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Strengthening Governance of Transboundary Rivers

Publisher: Washington, DC: East-West Center
Available From: October 8, 2020
Publication Date: October 8, 2020
Free Download: PDF

 

This Asia Pacific Bulletin series of analyses on Strengthening Governance of Transboundary Rivers is being released as part of the Indo-Pacific Conference on Strengthening Governance of Transboundary Rivers organized by the East-West Center in Washington, U.S. Department of State, and Mekong-U.S. Partnership. The invitation-only conference, to be held virtually on October 15-16, 2020, brings together practitioners, experts, and national and civil society representatives to focus on Enhancing Transparency, Partnerships & Stakeholder Engagement.


 
Brian Eyler and Courtney Weatherby, Program Director for Southeast Asia and Research Analyst, respectively, at the Stimson Center in Washington, DC, explain that: “In consultation with Mekong countries and other development partners, the United States should articulate a solution-oriented vision for transboundary river governance.” 
 
An Pich Hatda, CEO of the Mekong River Commission, explains that: “The mainstream hydrology is changing, affecting the timing and volume of reverse flows into the Tonle Sap Lake, and making any definition of the wet and dry seasons a moving target.”
 
Jane Corwin, Chair of the U.S. section of the International Joint Commission, explains that: “As water knows no boundaries nor political authority, collaboration across borders is necessary in order to manage water apportionment, flood/drought mitigation, and water quality in transboundary waters.
 
Khin Ohnmar Htwe, Director of the Myanmar Environment Institute, explains that: “Since the country has both national and international rivers, Myanmar needs to be aware of Integrated Water Resources Management.”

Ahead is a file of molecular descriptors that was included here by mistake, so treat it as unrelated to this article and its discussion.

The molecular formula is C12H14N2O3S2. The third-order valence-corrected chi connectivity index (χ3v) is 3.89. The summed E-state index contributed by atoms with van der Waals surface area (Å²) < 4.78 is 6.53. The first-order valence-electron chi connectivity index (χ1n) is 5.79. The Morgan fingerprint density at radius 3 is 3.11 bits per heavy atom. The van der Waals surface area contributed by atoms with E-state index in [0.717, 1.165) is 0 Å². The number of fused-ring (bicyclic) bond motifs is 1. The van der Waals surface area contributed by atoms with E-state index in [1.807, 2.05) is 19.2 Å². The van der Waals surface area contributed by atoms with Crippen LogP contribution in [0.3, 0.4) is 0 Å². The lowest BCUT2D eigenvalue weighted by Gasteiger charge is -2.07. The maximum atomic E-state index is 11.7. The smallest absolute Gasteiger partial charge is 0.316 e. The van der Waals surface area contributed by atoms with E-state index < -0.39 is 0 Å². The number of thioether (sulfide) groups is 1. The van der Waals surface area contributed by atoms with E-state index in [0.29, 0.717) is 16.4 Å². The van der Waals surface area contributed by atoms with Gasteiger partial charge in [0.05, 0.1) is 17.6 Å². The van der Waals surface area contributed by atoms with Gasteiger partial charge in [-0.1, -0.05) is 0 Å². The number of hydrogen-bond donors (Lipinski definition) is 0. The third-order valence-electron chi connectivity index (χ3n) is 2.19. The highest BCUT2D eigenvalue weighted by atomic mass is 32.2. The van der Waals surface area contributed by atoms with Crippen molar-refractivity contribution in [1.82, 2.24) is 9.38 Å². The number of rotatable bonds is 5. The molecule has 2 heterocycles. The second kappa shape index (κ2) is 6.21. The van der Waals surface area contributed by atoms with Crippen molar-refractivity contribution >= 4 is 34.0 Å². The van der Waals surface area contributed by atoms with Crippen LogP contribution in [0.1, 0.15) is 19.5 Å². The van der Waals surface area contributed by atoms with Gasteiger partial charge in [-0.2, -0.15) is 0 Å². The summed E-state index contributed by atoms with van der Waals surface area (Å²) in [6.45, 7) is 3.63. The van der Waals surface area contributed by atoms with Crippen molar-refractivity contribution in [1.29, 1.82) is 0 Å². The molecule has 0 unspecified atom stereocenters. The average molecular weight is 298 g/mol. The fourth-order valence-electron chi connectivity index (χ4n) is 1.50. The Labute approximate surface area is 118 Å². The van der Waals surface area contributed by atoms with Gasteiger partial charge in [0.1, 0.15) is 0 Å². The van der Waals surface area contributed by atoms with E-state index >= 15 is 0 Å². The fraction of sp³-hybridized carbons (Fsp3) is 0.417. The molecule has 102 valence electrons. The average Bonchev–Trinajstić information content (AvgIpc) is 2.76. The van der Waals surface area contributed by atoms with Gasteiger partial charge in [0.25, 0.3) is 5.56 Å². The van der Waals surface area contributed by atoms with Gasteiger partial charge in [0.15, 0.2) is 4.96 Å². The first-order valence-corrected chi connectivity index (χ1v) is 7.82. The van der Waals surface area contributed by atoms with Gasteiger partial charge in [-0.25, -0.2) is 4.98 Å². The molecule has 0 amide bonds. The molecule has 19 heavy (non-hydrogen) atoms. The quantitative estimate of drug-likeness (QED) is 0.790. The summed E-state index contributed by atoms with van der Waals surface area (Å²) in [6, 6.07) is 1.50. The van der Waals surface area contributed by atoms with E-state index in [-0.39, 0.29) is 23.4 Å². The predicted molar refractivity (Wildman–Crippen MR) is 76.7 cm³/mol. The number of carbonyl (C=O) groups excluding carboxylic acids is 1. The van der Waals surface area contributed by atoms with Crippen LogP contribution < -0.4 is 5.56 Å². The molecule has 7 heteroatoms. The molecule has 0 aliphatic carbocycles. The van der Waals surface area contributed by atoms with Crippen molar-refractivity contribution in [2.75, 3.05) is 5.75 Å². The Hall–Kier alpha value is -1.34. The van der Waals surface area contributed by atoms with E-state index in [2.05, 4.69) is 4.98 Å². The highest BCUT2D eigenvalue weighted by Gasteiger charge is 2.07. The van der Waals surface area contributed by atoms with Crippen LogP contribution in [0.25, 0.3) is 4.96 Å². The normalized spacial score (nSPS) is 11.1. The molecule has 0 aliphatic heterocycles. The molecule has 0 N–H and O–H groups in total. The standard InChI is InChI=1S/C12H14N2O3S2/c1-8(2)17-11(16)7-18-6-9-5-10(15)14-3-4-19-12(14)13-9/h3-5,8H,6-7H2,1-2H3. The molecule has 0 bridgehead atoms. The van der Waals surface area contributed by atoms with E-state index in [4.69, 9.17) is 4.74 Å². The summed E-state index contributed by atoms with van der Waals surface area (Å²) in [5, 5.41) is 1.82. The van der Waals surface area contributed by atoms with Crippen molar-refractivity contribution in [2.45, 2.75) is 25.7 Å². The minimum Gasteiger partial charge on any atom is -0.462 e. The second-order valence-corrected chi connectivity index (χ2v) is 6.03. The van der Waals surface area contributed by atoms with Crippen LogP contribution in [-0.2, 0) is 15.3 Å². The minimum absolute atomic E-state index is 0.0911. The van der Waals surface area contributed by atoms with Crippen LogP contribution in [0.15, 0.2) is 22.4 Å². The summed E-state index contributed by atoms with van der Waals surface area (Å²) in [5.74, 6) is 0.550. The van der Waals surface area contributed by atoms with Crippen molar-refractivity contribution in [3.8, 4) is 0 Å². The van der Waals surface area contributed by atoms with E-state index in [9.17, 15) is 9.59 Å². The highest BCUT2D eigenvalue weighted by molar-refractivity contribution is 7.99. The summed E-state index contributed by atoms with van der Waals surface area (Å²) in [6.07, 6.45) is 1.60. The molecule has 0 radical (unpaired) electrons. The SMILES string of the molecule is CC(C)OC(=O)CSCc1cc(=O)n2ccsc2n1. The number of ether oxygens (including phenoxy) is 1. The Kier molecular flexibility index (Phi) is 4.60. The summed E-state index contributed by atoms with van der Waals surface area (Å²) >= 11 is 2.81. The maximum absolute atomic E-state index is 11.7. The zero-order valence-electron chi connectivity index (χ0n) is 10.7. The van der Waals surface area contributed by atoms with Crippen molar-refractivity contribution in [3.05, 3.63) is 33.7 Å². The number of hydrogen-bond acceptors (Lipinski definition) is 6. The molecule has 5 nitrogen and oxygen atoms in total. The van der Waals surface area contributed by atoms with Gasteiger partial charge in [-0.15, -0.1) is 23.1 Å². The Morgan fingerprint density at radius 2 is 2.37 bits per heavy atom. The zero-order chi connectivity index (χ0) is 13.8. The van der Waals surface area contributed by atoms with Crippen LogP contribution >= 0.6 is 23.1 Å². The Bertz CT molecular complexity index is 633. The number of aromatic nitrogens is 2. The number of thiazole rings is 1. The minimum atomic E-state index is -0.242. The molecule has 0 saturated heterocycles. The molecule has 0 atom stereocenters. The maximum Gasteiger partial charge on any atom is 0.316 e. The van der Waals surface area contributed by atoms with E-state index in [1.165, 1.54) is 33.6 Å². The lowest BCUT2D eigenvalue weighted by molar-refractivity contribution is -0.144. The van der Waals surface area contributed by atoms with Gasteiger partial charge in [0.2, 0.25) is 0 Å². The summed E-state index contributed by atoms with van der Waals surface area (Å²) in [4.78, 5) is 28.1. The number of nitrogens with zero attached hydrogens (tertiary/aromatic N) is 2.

Matus Samel, Consultant for the Economist Intelligence Unit, explains that: “Top-down basin-level stakeholder engagement has been limited by the fact that the river’s upstream states, China and Myanmar, are only ‘dialogue partners’, not full members, of the Mekong River Commission.”
 
Leonie Pearson, Senior Research Fellow at the Stockholm Environment Institute, explains that: “For many, the state-centric actors are delivering the governmental agenda. Therefore, it is not governance that is managing transboundary water in Asia, but government."
 
Jake Brunner and Raphaël Glémet, of the International Union for Conservation of Nature, explain that: “Investment decisions that only consider the institutional or national benefit may have large negative transboundary externalities, and appeals to the impact of upstream projects on biodiversity and livelihoods downstream tend to fall on deaf ears.”
 
John Dore, Lead Water Specialist, Australian Department of Foreign Affairs and Trade, Singapore, explains that: “Australia’s Water Act is an ambitious piece of legislation that seeks to return water allocations in the Murray Darling Basin to sustainable levels and to coordinate planning and decision-making at the Basin level.”
 
Ivan Zavadsky, Executive Secretary of the International Commission for the Protection of the Danube River, explains that: “One of the key challenges in managing an international transboundary river basin is to ensure sustainable development, water allocation, and utilization among sovereign states.”
 
Rajiv Bhatia, Distinguished Fellow at Gateway House and former Indian Ambassador to Myanmar, explains that: “Differences and disputes continue on facets of water-related governance between India and Pakistan, India and Nepal, and even India and Bangladesh. India figures in all these equations… because it is a middle riparian country.”
 

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